I came across a pretty interesting discussion on copyright law today, which was sparked by photographer Tony Bynum’s post on the illegality of using photographs found on the internet and copied. Yes, that’s right: we are supposed to get permission to use photographs and custom graphics by obtaining the creator’s verbal or written authorization or by paying … because all images are somebody’s intellectual or creative property and they’re protected by a body of law known as copyright law. Images are owned by their creator or the company they were working for when an image was created.
An image you find on a website may be custom artwork that an artist associated with the site created. It could also have been “stolen” from another site. In some cases, the site owner bought usage rights (aka a license) from a stock photography or private collection, which makes using it legal for the licensee but not anyone else, as each person or company needs to purchase a usage license of their own.
But not to worry … if you need a free photo or graphic there are several million free use images out there.
I had a few thoughts of my own on the morality of this topic and here they are:
What an interesting discussion … I do appreciate Ryan’s thoughts on copyright as he raises many issues that have run through my own mind as well, over the years, and does a good job of it.
On the other hand, I completely appreciate Tony’s position as an artist defining the law for the benefit of individuals whom are largely ignorant of what copyright law is, as pertains to images.
An issue touched upon only tangentially, is that Tony and other professional photographers derive their incomes from taking photographs – doing so is their job. And they both want and need to be paid for the work they do, like anyone else does. It can take hours, days, weeks to get a single poignant shot like Tony’s ram … and alongside the time needed just to shoot it, an investment of years goes into building the cumulative knowledge of subjects and mastery of craft and equipment that leads to being able to capture stunning nature, wildlife or action shots. You have to actually own the equipment too and good cameras are not cheap.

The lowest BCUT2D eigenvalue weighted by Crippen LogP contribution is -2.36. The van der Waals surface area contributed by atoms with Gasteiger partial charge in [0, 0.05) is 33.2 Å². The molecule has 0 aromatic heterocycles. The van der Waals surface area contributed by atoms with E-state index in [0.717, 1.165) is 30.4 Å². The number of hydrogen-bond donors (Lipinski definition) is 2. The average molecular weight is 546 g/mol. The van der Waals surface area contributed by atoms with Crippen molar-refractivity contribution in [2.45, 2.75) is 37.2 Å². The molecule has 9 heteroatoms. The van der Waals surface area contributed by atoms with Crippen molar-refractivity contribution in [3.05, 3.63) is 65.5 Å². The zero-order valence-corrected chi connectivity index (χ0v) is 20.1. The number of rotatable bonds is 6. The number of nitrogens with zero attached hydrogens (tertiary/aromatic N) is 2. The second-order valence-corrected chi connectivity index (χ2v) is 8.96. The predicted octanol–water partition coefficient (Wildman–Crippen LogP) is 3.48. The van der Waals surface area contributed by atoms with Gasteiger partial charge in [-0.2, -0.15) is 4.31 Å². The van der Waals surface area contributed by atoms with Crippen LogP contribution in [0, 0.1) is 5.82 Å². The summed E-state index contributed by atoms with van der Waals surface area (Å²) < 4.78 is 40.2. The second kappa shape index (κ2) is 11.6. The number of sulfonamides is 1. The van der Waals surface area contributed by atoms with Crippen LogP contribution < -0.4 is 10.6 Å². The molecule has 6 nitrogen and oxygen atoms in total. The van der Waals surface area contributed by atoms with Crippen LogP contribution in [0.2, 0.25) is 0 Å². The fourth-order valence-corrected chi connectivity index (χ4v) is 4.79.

Over the purchase life of a photograph, or of her complete body of work, a photographer hopes that her investment of time, equipment and acquisition of skill will result in her being eventually able to claim a living wage for what she does. This is not a given, though, and many professional photographers do not earn enough from their craft to dedicate themselves to it exclusively, without holding down another job that pays the bills while they execute their craft in their “free” time. And that may be true throughout the artist’s entire life.
Professional, by the way, isn’t a term that refers to a level of skill – it merely means that an individual gets paid for performing whatever craft s/he is dedicated to.
As for the obscene amounts of profit that professional artists, athletes, art traders, producers et al are able to make from copyrighting and licensing huge revenue-producing entertainment, sports events and trademarked brand lines … I am completely opposed to this mode of excessive money generation. Where revenue far exceeds what individuals associated with a production need to live comfortable lives, I think it should be capped … with no entities or persons being able to derive a huge profit.
On the other hand, I do respect the right of an artist who produces visuals and statements that others in the world enjoy, to earn a comfortable living through practicing and sharing her art. We benefit from what artists do by enjoying what they create … so shouldn’t we want to help them continue doing what pleases and informs us by supporting them financially?